She slumped her shoulder and had a disappointed look on her face. The crook of her eyebrow must be genetic or something because our parents give me the exact same look whenever I come home with bloodshot eyes after school. Lindsay wasn’t actively feeling disappointed in me at that very moment, she just didn’t understand how a 19 year old knows less about the European train system than she does, when she’s barely been out of the country. To be fair, I have traveled a fair bit, but I never go by train; Lindsay was insistent on the train for her first time going to France, though.

The line for security was long, and I felt indecent just standing around all of these other people who are just like me, and just are waiting to go from King’s Cross at 8:30 AM to go somewhere else in Europe. A man in front of us had his little black earpiece in, talking to all of the people who work before him in his regional broker company.

My muscles get tense and tense as I fantasize about ripping that stupid headphone out and breaking the small piece of plastic nuzzled in his ear. He would turn around and scream at me, but I wouldn’t care. He would be quiet for once.

Thoughts are just thoughts.


The train was a rusty thing when we saw it roll in. The steel wheels creaked as they rode to a stop. I glanced at Lindsay, with her glittering wide eyes. Every aspect of her illuminates when she sees something that looks like the wooden frame should be in a period drama. I can’t blame her, with the feeling like all of this is setting us up for something terrifyingly beautiful. 

Snow fell down in a silver haze as we sat down. Coldness wasn’t ever something I was fond of, but Lindsay smiled as her eyes traced the shining, flaked paths. I stood beside her, my head reaching several inches closer to the roof than hers did. Soon after she came back into reality, she began walking onto the gray carpeted car, myself following immediately.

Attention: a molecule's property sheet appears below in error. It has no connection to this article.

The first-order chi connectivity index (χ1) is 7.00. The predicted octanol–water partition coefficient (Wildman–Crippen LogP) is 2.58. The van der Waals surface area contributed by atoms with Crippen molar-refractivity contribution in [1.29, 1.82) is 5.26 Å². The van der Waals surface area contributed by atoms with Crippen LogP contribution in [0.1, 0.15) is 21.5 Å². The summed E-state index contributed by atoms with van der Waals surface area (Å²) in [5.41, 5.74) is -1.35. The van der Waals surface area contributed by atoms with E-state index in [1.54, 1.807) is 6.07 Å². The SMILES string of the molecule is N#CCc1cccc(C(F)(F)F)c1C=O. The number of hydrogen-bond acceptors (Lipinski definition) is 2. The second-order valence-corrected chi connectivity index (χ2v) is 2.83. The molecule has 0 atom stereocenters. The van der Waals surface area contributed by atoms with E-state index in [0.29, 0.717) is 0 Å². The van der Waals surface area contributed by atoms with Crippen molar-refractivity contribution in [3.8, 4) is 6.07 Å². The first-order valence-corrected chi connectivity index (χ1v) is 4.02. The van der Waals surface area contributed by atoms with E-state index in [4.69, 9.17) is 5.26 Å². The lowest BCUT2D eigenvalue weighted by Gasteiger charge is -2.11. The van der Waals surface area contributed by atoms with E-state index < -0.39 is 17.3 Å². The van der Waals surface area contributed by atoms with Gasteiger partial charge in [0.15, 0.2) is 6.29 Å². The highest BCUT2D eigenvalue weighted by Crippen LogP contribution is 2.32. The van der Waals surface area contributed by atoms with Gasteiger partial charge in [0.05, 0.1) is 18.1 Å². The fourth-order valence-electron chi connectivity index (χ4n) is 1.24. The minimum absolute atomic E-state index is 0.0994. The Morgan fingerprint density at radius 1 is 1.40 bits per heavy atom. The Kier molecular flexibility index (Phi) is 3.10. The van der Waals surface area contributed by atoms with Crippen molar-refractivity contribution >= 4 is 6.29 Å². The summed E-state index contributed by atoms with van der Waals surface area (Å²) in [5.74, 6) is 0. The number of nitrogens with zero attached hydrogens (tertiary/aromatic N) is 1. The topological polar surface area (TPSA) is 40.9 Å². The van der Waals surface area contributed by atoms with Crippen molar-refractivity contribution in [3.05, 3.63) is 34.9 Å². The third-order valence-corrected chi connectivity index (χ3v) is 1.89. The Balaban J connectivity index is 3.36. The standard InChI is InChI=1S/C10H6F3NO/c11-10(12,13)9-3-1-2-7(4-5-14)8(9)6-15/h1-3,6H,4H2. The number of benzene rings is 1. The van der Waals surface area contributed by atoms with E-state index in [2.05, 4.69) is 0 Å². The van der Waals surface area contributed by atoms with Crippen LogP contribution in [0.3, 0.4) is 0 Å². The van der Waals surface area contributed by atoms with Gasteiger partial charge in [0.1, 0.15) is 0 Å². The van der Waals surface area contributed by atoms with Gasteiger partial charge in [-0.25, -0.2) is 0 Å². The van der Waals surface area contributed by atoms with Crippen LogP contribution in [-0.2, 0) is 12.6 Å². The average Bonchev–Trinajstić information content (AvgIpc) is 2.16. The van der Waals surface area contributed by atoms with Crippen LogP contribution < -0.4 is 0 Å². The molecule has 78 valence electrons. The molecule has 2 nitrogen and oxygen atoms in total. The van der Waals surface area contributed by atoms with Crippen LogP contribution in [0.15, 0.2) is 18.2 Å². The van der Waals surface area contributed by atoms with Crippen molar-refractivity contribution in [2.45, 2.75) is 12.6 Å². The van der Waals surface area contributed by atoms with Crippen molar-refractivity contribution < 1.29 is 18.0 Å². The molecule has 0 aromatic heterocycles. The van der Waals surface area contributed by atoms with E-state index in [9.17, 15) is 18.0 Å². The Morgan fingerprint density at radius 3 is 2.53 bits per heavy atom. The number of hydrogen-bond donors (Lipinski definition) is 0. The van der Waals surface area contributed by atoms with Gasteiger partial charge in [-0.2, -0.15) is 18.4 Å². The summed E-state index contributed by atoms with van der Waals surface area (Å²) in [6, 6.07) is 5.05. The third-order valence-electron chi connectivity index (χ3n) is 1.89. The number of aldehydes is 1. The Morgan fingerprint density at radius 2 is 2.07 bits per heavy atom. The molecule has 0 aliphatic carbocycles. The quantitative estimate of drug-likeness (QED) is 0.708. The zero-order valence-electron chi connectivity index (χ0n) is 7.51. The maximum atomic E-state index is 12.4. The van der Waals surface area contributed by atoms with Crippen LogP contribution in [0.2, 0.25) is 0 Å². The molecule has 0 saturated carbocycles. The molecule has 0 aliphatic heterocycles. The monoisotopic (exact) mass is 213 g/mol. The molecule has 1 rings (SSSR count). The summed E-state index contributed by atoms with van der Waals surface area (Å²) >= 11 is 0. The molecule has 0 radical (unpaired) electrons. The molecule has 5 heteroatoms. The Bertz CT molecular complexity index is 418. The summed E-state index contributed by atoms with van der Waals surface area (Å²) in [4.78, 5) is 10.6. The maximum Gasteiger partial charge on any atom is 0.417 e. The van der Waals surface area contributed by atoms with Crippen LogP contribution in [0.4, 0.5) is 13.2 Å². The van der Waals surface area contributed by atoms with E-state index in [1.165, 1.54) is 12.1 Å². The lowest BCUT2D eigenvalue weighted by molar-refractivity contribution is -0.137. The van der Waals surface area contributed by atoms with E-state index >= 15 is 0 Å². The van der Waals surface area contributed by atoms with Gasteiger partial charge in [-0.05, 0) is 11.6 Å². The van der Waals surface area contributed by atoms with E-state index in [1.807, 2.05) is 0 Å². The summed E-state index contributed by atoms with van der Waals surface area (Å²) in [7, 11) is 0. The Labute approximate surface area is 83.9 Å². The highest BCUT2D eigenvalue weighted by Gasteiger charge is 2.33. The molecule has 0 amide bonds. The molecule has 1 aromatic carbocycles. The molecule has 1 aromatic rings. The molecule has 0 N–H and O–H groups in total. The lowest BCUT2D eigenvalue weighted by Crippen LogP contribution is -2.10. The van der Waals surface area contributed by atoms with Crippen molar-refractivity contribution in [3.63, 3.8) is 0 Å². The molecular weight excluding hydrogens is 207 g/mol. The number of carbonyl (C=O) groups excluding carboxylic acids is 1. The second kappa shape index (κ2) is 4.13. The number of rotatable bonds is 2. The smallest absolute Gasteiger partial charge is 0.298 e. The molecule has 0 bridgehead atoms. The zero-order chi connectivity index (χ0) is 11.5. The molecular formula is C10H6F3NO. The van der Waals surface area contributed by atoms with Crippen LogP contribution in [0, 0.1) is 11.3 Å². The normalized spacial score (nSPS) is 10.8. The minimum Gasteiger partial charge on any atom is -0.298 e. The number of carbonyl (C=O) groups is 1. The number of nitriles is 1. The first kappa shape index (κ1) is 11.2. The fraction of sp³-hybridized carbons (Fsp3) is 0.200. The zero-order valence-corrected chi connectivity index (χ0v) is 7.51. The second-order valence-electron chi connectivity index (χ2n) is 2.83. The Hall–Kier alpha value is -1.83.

Lindsay still took my hand as we began moving. I got up to use the restroom, passing by a man in a shirt with a quote that I didn’t care to read. 

The train would creak and crack as we rolled on the metal tracks. The wooden framing around each of the rooms looked so beautiful. The wheels rolled and rolled as I got up to use the restroom, changing cars on the way. The man with the weird shirt came back. He bumped into me right after I changed cars because God forbid there’s a restroom in the second car. 

I want to shove him over. 

Thoughts are just thoughts. 

He fell to the ground. He screamed at me,

“What the hell man!” but I didn’t care, strutting as a proud cat does after knocking over a glass of water. I sit in the restroom, finding an interesting idea about how I wish that we had just taken the plane instead of the train. Oh, Lindsay, sweet romantic Lindsay. Sometimes I just wish to strangle her. I wish that she could realize she doesn’t have to lead such an amazing life; save some for the rest of us! I just wish that i didn’t have to babysit her all the time. In reality she’s the one babysitting me, but I don’t care. I don’t want to be her guardian, or be seen as her guardian, even though she’s the one taking care of me. She’s the one who has her nice little job at the bakery, while I sit on my ass all day reading random stories I find in the paper. I left the restroom and explored the train a little bit. The first car. We got on half way through the second car, so I haven’t seen any of the first. I have a vision of the man who I wish I’d elbowed. He comes running up to me, screaming, as if I’d done anything that was all that wrong. I pushed him over. He was a stubby guy; I didn’t even take more than a slight push of my finger to make him topple over himself. I looked closer at his shirt, seeing the large set of words that was obvious merchandise of someone that I didn’t recognise. He just laid there for a moment, and in my mind, I looked for a door; I picked up his soulless frame and thrusted him out the nearest one.